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Trump, Putin Statement Stirs Concern Among Some

Michael R. Gordon, Gordon Lubold

The Wall Street Journal

President Trump issued a symbolic joint statement Saturday with Russian President Vladimir Putin, in a move that has stirred debate within the Trump administration and spawned concern among some lawmakers on Capitol Hill, according to people familiar with the document.

The unusual declaration is intended to commemorate the 75th anniversary of a meeting between American and Soviet troops at the Elbe River on April 25, 1945.

The broader intent is to underscore how the two nations can overcome their disagreements for a larger purpose, according to people familiar with its drafting.

“The ‘Spirit of the Elbe’ is an example of how our countries can put aside differences, build trust, and cooperate in pursuit of a greater cause,” it states.

But the move comes as the Pentagon and State department have complained about Russia’s behavior, and many officials remain deeply wary of Moscow’s intentions. A National Security Council spokesman declined to comment. 

Earlier this month, the Pentagon complained that Russian fighter jets twice buzzed American Navy planes over the Mediterranean Sea, while defense officials have accused Russia-based news organizations of spreading disinformation about the coronavirus

In recent months, State Department officials have repeatedly complained that Russia was providing critical military support for Syrian leader Bashar al-Assad’s offensive in Idlib province.

“I am sure this was a Russian initiative,” said Angela Stent, a former U.S. intelligence analyst and author of “Putin’s World,” a book on the Russian leader. “Putin wants validation from the United States that today’s Russia like the Soviet Union is a great power.”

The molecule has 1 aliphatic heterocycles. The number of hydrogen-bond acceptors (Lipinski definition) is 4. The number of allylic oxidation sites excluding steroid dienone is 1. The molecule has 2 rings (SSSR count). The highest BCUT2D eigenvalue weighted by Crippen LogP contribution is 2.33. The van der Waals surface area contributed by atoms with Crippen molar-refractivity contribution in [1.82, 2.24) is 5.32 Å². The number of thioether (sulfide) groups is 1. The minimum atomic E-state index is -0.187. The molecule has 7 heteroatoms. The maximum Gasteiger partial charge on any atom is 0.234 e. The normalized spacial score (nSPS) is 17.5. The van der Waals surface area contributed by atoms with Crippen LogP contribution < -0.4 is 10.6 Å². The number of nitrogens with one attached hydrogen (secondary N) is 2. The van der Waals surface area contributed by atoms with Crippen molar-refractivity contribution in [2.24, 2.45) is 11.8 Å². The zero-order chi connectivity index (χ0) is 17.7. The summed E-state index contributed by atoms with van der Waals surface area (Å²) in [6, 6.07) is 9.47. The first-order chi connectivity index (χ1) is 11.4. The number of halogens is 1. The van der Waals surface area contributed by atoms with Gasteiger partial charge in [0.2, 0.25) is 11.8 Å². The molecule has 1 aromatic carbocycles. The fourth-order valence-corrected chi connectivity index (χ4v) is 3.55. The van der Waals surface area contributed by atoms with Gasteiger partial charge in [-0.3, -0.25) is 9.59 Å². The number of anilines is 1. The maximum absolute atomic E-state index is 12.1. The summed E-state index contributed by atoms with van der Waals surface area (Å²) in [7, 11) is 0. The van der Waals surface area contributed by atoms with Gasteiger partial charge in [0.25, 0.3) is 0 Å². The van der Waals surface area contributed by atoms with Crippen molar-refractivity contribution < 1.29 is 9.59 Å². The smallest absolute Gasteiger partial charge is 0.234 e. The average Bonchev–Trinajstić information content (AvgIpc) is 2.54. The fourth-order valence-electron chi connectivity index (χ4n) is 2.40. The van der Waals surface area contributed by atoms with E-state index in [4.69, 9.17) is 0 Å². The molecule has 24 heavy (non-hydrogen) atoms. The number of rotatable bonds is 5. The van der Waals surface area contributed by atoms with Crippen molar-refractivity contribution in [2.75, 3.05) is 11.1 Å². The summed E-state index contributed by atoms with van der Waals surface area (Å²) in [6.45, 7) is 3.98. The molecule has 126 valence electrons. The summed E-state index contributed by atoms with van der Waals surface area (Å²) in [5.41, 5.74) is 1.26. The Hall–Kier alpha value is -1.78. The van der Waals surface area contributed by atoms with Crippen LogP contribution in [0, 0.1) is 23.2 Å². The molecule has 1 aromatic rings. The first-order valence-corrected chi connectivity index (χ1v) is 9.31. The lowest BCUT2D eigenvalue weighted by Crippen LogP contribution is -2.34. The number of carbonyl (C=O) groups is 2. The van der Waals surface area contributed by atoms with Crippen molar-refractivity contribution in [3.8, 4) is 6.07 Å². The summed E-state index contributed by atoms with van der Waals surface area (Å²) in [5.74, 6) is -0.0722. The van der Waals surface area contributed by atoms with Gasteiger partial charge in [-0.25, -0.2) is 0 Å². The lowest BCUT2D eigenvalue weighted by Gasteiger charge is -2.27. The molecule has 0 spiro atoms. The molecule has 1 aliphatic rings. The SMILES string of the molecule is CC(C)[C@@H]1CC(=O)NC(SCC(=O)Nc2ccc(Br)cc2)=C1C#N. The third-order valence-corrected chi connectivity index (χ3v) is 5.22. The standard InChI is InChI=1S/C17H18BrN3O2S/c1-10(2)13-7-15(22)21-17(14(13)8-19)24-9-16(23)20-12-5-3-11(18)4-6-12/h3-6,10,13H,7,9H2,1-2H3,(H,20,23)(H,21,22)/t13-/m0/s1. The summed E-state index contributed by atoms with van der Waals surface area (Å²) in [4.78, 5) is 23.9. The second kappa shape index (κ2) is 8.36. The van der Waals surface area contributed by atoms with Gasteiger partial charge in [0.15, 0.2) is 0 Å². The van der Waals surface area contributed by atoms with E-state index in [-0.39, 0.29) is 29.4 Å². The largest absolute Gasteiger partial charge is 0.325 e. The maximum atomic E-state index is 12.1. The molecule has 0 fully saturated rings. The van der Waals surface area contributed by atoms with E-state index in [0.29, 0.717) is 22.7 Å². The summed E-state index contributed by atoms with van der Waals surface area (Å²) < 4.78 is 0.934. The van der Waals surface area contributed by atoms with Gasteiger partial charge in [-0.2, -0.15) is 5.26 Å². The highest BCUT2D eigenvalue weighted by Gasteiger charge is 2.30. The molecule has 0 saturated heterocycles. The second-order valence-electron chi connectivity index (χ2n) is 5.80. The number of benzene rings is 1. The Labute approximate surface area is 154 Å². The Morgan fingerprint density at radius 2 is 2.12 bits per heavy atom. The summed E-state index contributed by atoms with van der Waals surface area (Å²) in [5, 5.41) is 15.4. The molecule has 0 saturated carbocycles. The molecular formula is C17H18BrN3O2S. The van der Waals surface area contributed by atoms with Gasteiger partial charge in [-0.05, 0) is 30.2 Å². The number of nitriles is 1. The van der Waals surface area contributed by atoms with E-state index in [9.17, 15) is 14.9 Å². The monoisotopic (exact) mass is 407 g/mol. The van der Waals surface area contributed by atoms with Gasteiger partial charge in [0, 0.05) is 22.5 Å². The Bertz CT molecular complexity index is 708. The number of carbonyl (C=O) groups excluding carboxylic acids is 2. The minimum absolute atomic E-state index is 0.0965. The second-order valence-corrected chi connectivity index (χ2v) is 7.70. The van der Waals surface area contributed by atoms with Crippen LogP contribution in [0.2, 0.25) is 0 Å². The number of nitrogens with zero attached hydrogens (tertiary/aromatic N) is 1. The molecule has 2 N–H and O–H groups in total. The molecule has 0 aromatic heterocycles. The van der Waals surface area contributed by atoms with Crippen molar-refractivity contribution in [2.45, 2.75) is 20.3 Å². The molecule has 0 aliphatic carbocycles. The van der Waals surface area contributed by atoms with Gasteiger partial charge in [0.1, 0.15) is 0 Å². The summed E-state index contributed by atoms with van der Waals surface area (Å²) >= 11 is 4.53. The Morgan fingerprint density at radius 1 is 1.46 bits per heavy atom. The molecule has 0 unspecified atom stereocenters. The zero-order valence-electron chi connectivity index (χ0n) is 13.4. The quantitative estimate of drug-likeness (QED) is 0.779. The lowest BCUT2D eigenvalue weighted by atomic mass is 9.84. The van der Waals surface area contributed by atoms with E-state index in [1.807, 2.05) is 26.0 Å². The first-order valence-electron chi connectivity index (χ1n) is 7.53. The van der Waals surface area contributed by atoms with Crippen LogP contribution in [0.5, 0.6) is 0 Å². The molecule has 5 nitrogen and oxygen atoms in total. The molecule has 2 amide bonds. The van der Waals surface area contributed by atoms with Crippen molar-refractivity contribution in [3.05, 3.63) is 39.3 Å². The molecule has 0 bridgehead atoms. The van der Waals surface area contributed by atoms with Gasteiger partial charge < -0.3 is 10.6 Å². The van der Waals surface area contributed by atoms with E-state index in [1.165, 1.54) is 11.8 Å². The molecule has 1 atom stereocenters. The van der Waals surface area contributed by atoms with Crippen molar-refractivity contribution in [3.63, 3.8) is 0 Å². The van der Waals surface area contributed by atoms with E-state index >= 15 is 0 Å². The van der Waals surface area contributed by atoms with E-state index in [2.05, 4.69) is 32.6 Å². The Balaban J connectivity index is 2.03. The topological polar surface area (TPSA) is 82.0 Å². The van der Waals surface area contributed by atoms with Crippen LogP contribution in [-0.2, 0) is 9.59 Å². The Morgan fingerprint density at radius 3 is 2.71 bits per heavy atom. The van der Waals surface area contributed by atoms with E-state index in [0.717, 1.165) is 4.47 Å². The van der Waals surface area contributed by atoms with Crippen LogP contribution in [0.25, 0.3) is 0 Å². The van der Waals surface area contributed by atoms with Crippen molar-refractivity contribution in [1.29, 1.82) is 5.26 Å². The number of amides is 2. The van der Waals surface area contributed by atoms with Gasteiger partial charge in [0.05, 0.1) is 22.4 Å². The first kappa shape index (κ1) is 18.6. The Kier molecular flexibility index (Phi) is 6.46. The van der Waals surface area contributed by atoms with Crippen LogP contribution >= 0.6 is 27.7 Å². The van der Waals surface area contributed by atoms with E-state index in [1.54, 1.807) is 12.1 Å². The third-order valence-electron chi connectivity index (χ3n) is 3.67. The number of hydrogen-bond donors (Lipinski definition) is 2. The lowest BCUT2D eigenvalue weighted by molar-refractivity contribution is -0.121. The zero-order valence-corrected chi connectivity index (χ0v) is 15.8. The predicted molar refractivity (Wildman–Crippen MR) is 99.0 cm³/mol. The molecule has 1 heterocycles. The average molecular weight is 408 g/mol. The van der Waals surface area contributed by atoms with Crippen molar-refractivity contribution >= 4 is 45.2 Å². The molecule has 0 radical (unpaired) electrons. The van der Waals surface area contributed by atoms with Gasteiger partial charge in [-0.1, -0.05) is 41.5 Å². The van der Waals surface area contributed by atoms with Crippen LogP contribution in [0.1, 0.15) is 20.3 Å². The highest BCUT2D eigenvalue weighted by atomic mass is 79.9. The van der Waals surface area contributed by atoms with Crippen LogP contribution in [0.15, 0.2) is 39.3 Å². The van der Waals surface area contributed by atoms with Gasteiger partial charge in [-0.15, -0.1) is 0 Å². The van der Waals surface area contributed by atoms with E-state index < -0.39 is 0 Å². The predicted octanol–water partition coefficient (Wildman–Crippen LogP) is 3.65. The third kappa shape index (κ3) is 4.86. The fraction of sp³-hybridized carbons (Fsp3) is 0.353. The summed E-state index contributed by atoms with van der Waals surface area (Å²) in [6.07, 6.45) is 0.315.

The statement prompted concern among some lawmakers.

“Everyone knows that Trump has a bizarre infatuation with Russia’s autocratic leader and that Trump constantly plays into Putin’s hands,” Rep. Eliot Engel (D, N.Y.), chairman of the House Foreign Affairs Committee, wrote in a tweet.

But some arms-control proponents welcomed the statement.

“It is appropriate for the two nations to mark this historic victory,” said Joe Cirincione, president of Ploughshares Fund, a pro-arms-control foundation. “Yes, it serves Putin’s interests, but it can also serve ours if it helps us ‘put aside differences’ to cooperate on key issues, most importantly the extension of the New START treaty.”

That treaty, which limits long-range nuclear arms, is due to expire in February.

Within the Trump administration, the statement has been a subject of some debate. Some officials worried it might undercut the stern U.S. messages toward Moscow, according to a person familiar with the internal deliberations.

Joint statements commemorating Elbe day by Russian and U.S. leaders have been rare. President Obama and then Russian President Dmitry Medvedev issued such a declaration in 2010. That took place as the Obama administration was trying to “reset” relations with a new Russian leader and came shortly after the two sides had signed the New START agreement.

The U.S. has had a complicated relationship with Russia. The Pentagon has cast Russia and China as its primary adversaries, and last year the U.S. withdrew from the Intermediate-range Nuclear Forces Treaty after accusing Moscow of deploying an illegal cruise missile. The Russians denied the allegation.

But at times the administration has also sought to cooperate with Moscow. Mr. Trump has spoken with Mr. Putin several times in recent weeks as the U.S. sought to end the dispute between Russia and Saudi Arabia over oil production that has aggravated the oversupply in the oil market. They also discussed the coronavirus crisis and arms control.

Russian analysts say Mr. Putin recently has tried to boost his capital with Western leaders, and particularly Mr. Trump, by showing through the oil deal that Moscow can work with the global community in times of crisis.

Earlier this month, Russia’s ambassador to the U.S. said planned ceremonies between Russian and U.S. officials to commemorate the meeting at the Elbe had been canceled due to the coronavirus pandemic.